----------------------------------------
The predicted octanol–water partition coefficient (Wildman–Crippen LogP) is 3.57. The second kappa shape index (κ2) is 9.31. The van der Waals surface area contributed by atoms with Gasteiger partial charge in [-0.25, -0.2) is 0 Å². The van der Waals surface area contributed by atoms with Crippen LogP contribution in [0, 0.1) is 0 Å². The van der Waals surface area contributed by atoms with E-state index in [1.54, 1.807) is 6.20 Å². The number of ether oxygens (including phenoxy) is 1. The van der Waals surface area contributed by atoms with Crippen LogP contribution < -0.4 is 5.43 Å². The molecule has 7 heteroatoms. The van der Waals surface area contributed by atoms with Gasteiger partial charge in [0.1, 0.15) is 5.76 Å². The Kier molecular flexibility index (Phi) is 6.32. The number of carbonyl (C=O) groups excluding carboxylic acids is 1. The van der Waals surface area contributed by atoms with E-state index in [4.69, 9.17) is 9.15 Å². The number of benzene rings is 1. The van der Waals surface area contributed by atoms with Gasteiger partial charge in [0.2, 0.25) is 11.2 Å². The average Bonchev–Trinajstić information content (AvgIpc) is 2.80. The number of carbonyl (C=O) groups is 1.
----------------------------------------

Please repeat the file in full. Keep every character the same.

The predicted octanol–water partition coefficient (Wildman–Crippen LogP) is 3.57. The second kappa shape index (κ2) is 9.31. The van der Waals surface area contributed by atoms with Gasteiger partial charge in [-0.25, -0.2) is 0 Å². The van der Waals surface area contributed by atoms with Crippen LogP contribution in [0, 0.1) is 0 Å². The van der Waals surface area contributed by atoms with E-state index in [1.54, 1.807) is 6.20 Å². The number of ether oxygens (including phenoxy) is 1. The van der Waals surface area contributed by atoms with Crippen LogP contribution < -0.4 is 5.43 Å². The molecule has 7 heteroatoms. The van der Waals surface area contributed by atoms with Gasteiger partial charge in [0.1, 0.15) is 5.76 Å². The Kier molecular flexibility index (Phi) is 6.32. The number of carbonyl (C=O) groups excluding carboxylic acids is 1. The van der Waals surface area contributed by atoms with E-state index in [4.69, 9.17) is 9.15 Å². The number of benzene rings is 1. The van der Waals surface area contributed by atoms with Gasteiger partial charge in [0.2, 0.25) is 11.2 Å². The average Bonchev–Trinajstić information content (AvgIpc) is 2.80. The number of carbonyl (C=O) groups is 1.